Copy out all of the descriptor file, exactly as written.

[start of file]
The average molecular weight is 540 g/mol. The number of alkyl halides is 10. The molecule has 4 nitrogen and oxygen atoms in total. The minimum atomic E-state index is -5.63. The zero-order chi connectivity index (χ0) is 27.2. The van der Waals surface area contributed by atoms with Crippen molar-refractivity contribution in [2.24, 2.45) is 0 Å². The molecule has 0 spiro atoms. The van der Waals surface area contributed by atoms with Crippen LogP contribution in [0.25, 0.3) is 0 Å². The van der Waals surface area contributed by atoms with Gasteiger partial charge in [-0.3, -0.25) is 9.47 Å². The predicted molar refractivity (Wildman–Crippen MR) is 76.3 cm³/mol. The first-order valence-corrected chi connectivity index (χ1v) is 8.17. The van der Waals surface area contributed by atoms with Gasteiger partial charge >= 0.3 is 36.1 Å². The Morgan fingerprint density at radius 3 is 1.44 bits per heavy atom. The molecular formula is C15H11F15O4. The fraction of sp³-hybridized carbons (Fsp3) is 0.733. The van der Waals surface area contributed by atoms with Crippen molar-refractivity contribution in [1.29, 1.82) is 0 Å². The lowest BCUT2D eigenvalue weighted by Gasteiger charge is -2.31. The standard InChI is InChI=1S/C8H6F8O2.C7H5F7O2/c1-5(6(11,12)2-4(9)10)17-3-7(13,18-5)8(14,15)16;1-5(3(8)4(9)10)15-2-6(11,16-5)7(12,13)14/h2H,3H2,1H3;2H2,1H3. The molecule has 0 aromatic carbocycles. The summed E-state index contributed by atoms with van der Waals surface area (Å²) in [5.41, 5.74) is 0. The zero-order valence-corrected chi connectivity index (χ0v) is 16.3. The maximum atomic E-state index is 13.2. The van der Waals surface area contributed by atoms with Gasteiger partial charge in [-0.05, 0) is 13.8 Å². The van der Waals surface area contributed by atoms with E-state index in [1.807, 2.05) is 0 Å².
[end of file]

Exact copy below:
The average molecular weight is 540 g/mol. The number of alkyl halides is 10. The molecule has 4 nitrogen and oxygen atoms in total. The minimum atomic E-state index is -5.63. The zero-order chi connectivity index (χ0) is 27.2. The van der Waals surface area contributed by atoms with Crippen molar-refractivity contribution in [2.24, 2.45) is 0 Å². The molecule has 0 spiro atoms. The van der Waals surface area contributed by atoms with Crippen LogP contribution in [0.25, 0.3) is 0 Å². The van der Waals surface area contributed by atoms with Gasteiger partial charge in [-0.3, -0.25) is 9.47 Å². The predicted molar refractivity (Wildman–Crippen MR) is 76.3 cm³/mol. The first-order valence-corrected chi connectivity index (χ1v) is 8.17. The van der Waals surface area contributed by atoms with Gasteiger partial charge >= 0.3 is 36.1 Å². The Morgan fingerprint density at radius 3 is 1.44 bits per heavy atom. The molecular formula is C15H11F15O4. The fraction of sp³-hybridized carbons (Fsp3) is 0.733. The van der Waals surface area contributed by atoms with Crippen molar-refractivity contribution in [1.29, 1.82) is 0 Å². The lowest BCUT2D eigenvalue weighted by Gasteiger charge is -2.31. The standard InChI is InChI=1S/C8H6F8O2.C7H5F7O2/c1-5(6(11,12)2-4(9)10)17-3-7(13,18-5)8(14,15)16;1-5(3(8)4(9)10)15-2-6(11,16-5)7(12,13)14/h2H,3H2,1H3;2H2,1H3. The molecule has 0 aromatic carbocycles. The summed E-state index contributed by atoms with van der Waals surface area (Å²) in [5.41, 5.74) is 0. The zero-order valence-corrected chi connectivity index (χ0v) is 16.3. The maximum atomic E-state index is 13.2. The van der Waals surface area contributed by atoms with Gasteiger partial charge in [-0.05, 0) is 13.8 Å². The van der Waals surface area contributed by atoms with E-state index in [1.807, 2.05) is 0 Å².